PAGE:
Heres the thing. I don’t work on a prison anymore. To have a walk on my last boat it would be round and round the helideck like a hamster in a cage or fully PPE’d up, glasses, hard hat, gloves, full length overalls. The ports we went to were like visiting Grangemouth or Grimsby in countries with oil around the globe, well Equatorial Guinea was poor but never as rough as Grimsby. I saw Jesus in Rio and whales from the beach in Angola but never thought I would be going for a snorkel before dinner on a shallow reef at the tropical paradise of Moorea close to Tahiti.
I don’t feel the need to spend all my time at home outside anymore. For years, when I returned from work, I would spend hours on the golf course, this progressed to, full days in the hills, walking or on a bike. Swimming was my newest reason not to feel held captive until I went back offshore. These days I have more freedom at work I don’t have the same urge to spend the day or whole week immersed in a recreational activity.
I have had ROVs down to 2.8 km water depth, I have seen a great deal of the world’s sea floor through a camera lens, the odd shark maybe, off the coast of Nigeria we had unforgettable mantra ray show waiting for a pipe to come over the side of the ship, I have seen octopus, wolf fish, shoals of Tuna. But nothing could have prepared me for the first time I took the submarine down to 250m. When the sub flew over the reef, we were followed by a couple of black tip sharks but not for long, as we dropped down the volcanic wall keeping a safe distance of 20m. The acylic sphere gives the allusion of being a few feet away. We floated down getting pushed east along the wall then back to the west in the ocean currents, the wall started leveling off just after 200m water depth, at 250m the descent was halted, I altered the sub’s buoyancy and we started drifting gently to the surface, it was possible to move sub closer to the wall without the possibility of landing on unseen subterranean dangers.
A couple of meters from the wall, the sub’s lights showed delicate coral and brightly coloured yellow and purple fish. I was speechles, similar to the feeling of awe that grasps you in a large cathedral, head back, neck cranked, jaw open, not knowing where to look at next, it takes several seconds to accept the magnitude and scale of the structure, that was close to being submerged 250m, but not even close. I have tried many times to describe it but couldn’t do it justice, these empty words got deleted. During my training, the first dive it felt like sensory overload as the water washed over the sub as it angled down to dive, we chased rays and turtles over the sandy sea bed, the 3 dimensional flying sensation was enjoyable but the wall dive was different, addictive, I yearn to be in the sub again looking up at the faint glow of the suface. I don’t feel clostrophobic, six inches of clear plastic is all that there is between never returning but I don’t feel that water pressure bearing down, I feel safe, like driving a volvo. It’s up to me to bring the sub back to the surface. In some ways its like open water swimming. It’s dangerous, life could end in the blink of an eye, a gulp of cold water. Taking risk assessments of the waterways we swim in, I have walked away or turned round half way through a swim on many occasions, pride never gets in the way of the situation or my abilities. Laughing and joking is fine, With ROVs some of the most serious guys I worked with were the most dangerous and when we’re enjoying, laughing the job was performed the most professionally. Relaxing, keeping calm, covering all the bases making sure the sub will return to the surface. I think the hardest thing about flying the sub will be containing my excitement in front of the clients. If Heineken made jobs this would be it.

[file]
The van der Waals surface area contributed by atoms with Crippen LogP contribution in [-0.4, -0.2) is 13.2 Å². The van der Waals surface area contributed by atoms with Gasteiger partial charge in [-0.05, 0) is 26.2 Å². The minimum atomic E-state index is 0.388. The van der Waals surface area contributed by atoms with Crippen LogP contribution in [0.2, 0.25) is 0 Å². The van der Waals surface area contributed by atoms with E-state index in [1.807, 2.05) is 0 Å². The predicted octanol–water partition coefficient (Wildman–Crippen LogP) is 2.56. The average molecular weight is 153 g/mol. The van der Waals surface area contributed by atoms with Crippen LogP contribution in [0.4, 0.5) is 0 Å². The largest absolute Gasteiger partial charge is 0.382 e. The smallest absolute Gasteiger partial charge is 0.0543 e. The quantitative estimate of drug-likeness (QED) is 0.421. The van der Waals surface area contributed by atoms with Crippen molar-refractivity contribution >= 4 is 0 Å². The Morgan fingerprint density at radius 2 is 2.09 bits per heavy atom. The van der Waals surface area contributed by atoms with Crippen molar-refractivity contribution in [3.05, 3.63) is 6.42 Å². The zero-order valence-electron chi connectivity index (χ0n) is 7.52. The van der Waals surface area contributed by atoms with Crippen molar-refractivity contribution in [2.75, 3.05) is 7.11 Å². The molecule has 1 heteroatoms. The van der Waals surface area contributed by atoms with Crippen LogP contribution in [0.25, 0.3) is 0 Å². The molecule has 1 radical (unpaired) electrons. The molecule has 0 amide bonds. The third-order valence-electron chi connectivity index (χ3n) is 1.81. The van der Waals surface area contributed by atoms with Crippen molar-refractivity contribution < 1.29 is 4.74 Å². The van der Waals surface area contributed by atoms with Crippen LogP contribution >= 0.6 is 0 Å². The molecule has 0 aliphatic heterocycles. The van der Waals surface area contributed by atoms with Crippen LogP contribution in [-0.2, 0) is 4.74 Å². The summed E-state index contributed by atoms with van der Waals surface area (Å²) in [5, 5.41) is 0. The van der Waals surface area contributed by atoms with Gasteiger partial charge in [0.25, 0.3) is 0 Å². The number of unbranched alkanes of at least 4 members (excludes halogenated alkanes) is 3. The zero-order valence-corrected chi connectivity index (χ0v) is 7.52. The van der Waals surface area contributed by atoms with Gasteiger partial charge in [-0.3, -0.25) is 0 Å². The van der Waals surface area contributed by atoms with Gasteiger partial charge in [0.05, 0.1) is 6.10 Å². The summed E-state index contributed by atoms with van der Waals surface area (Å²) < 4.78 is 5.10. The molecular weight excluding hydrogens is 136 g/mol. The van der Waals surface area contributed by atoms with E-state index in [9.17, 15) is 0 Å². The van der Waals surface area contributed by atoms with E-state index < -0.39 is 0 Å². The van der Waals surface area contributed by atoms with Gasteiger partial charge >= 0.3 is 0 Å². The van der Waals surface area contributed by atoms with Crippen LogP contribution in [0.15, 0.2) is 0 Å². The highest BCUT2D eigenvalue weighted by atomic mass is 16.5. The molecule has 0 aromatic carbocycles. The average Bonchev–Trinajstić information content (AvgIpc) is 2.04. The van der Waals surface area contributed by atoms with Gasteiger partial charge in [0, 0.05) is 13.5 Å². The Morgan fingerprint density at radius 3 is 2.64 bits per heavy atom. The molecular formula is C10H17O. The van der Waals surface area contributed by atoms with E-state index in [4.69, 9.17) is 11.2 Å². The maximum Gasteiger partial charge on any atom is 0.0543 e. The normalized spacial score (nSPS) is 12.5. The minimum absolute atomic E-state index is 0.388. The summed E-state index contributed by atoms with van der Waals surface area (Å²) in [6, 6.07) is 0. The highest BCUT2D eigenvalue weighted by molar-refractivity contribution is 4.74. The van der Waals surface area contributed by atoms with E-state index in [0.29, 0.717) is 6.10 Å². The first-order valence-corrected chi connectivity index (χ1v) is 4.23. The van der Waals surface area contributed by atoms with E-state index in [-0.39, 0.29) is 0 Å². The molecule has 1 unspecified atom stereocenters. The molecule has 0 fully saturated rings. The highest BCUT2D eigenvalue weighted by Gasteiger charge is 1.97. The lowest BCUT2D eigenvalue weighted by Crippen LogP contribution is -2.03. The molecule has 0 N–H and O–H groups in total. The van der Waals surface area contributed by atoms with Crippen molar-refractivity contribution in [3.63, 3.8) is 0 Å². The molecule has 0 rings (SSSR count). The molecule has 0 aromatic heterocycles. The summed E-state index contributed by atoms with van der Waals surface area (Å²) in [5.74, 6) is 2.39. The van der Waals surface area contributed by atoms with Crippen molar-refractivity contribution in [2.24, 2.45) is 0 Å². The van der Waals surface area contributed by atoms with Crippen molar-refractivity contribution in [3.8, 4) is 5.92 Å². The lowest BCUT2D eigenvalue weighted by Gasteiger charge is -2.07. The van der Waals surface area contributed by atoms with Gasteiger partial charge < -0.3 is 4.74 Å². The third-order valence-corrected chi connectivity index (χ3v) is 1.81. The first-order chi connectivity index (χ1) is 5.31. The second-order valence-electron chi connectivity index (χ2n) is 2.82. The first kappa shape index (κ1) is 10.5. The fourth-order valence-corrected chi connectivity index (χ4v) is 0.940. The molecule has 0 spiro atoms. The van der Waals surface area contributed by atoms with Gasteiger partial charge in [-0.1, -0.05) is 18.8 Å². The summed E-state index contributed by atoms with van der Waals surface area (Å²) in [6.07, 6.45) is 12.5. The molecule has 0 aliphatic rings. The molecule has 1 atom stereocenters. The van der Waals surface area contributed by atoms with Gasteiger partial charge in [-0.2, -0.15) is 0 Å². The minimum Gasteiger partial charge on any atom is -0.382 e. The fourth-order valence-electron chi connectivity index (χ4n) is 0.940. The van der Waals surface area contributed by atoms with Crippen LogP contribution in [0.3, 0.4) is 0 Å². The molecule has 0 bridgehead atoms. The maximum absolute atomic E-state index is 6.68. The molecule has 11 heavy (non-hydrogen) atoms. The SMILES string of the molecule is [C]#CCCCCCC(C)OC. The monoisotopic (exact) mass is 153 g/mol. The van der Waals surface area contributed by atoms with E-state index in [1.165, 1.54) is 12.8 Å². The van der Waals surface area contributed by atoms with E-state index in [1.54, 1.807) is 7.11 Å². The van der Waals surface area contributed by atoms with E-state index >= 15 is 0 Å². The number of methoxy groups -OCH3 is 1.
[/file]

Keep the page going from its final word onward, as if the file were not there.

Getting bored, relocation, the arrival of bambinos, lack of time or concentration on greater priorities are some of the reasons our hobbies can be postponed or stopped, letting our passions drift off as our belly’s size increase. If I was told that my job required stopping cold water swimming, I would considered my options. It helps that in the short time I have been Sub training, I have seen two sharks a couple metres away while snorkeling at a reef close to Papaeette in Tahiti, I have been wake boarding and revisited my scuba diving history with my first dive in 15 years. I can swim most days at work, without the constant fear of hyperthermia. When put like that I think you will agree not swimming regularly in Scottish lochs does not seem such a bad sacrifice and I get paid.
The decision to leave Technip was not taken lightly. We had a good many laughs and I will miss working alongside a good number of colleagues, I hope I can call friends. It’s also with a heavy heart, I close the cold water swimming chapter in my life, I discovered more of Scotland and different beaches through out Europe because of it, I enjoyed swimming with Wild West and Trossach Swimmers and wished I could have joined the community more in the water, every member always gave me friendly welcome. My golf clubs lie under an inch of dust, my mountain bike is used to get messages from the shops, looks like my speedos, goggles and tow float will end up discarded with them.
But you know what they say –
Never say never